Calgary — Russell sees “green shoots,” in the Calgary market, saying that their supply will soon be offset by demand growth.  “There are a lot of new rooms, but the downtown core is absorbing what they've got,” she said. RevPAR appears to be trending upward after a steep decline of 15.1 per cent in 2016. This year, RevPAR will be up slightly, rising 0.7 per cent; a rise of 3.5 per cent is anticipated for 2018 and 5.9 per cent of 2019. Currently RevPAR is at $84. If the forecasts are correct, then Calgary RevPAR should reach $93 by 2019 — still $3 off the rate in 2009.

Banff — This is the place to be, Russell told the
conference. There is no new supply in the forecast and increasing rates is the
only way to go. “It’s a pretty closely held market, with points of entry quite limited,” said Duff. RevPAR grew by 12.9 per cent in 2015, and is
forecast to come in at 12.4 per cent this year. 
In 2018 and 2019, RevPAR is expected to grow more modestly — by 5.0 per
cent in 2018 and 4.0 per cent in 2019. 
The average daily rate, now at a robust $180, is expected to rise to $196
by 2019.

— This is a more modest market, without a lot of supply growth. Occupany has
finally grown after several years of 60 per cent occupancy — it’s a ideal
conditions to move RevPAR up, said Russell. Rates have had two strong years of
growth, coming in at $81 this year and expected to go to $87 by 2019.  There was only one hotel trade this
year.  Pomeroy Group bought the Best
Western Kelowna Hotel & Suites from Salco Management Ltd. for $23,165
million or $132 per key, with a respectable cap rate of 8 per cent on adjusted

Vancouver Downtown
— This hot market continued to be strong in 2017, with no signs of a
correction. RevPAR grew by 11.5 per cent in 2016, 7.6 per cent this year and is
projected to rise 6.0 per cent and 4.3 per cent in the next two years. “The 6.0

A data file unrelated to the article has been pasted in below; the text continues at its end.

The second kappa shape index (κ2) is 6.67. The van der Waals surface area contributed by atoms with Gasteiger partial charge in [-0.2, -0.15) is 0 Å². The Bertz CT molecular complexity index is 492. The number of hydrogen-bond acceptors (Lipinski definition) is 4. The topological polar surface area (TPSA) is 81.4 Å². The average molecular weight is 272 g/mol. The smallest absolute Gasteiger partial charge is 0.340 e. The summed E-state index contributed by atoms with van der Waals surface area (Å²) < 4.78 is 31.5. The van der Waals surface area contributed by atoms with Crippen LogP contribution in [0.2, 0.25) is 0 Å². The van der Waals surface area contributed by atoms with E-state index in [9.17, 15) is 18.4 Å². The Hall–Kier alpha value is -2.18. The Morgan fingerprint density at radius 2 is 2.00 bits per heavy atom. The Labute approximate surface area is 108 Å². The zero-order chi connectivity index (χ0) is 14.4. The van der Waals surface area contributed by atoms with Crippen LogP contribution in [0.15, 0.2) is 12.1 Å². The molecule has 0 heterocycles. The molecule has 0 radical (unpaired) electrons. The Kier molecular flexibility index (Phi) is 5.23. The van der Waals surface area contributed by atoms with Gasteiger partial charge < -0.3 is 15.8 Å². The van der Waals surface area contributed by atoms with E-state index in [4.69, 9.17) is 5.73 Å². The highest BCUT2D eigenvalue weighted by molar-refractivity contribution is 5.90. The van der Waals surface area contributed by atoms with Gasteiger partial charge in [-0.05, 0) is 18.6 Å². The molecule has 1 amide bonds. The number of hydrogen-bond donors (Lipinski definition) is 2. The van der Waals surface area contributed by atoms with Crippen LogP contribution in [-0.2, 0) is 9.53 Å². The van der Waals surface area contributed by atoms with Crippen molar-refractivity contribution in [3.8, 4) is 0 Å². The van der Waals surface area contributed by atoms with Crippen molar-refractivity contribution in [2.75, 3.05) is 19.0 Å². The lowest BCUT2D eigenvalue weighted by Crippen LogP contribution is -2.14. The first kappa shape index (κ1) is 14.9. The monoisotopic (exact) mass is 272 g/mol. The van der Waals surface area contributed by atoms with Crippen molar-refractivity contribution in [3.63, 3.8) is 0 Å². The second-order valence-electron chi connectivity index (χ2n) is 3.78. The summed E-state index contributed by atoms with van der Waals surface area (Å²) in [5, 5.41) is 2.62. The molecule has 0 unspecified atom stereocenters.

per cent is a little light, since 2018 looks like a good convention year,” said
Russell.  ADR has grown from $105 in 2009
to $185 this year and a projected $205 in 2019. Most projects are mixed use
because there is a challenge finding sites, and making the economics work.  Vancouver lost two hotels this year, the Coast Plaza at Stanley Park and the Landmark. 

The Rosewood Hotel Georgia in downtown Vancouver sold
earlier this year for $145 million or an unprecedented $929,000 per key.  The seller was Delta Land and the buyer,
Pacific Reach Properties.  The cap rate
was 4.2 per cent.

Vancouver Airport
— A modest increase in supply and probably modest rate growth will
characterize this market, which saw 13.1 per cent RevPAR growth in 2016 and a
projected $13.9 per cent this year. Next year, RevPAR is expected to grow by
8.6 per cent, and then slow to 2.7 per cent in 2019.  Average daily rate is currently $128,
projected to rise to $142 by 2019.

Victoria — This is a strong
international market, and going forward it has the most aggressive RevPAR
increase projections in the West.  In
2016, RevPAR rose 11.6 per cent; in 2017 it increased 8.1 per cent; 2018 should
see an 8.7 per cent rise and 2019 an additional 4.0 per cenet.  ADR, currently at $117 should go up to $132
by 2019. “Victoria is a prime destination for U.S. and Asian tourists,” Duff


WCLC: Have capital, must deploy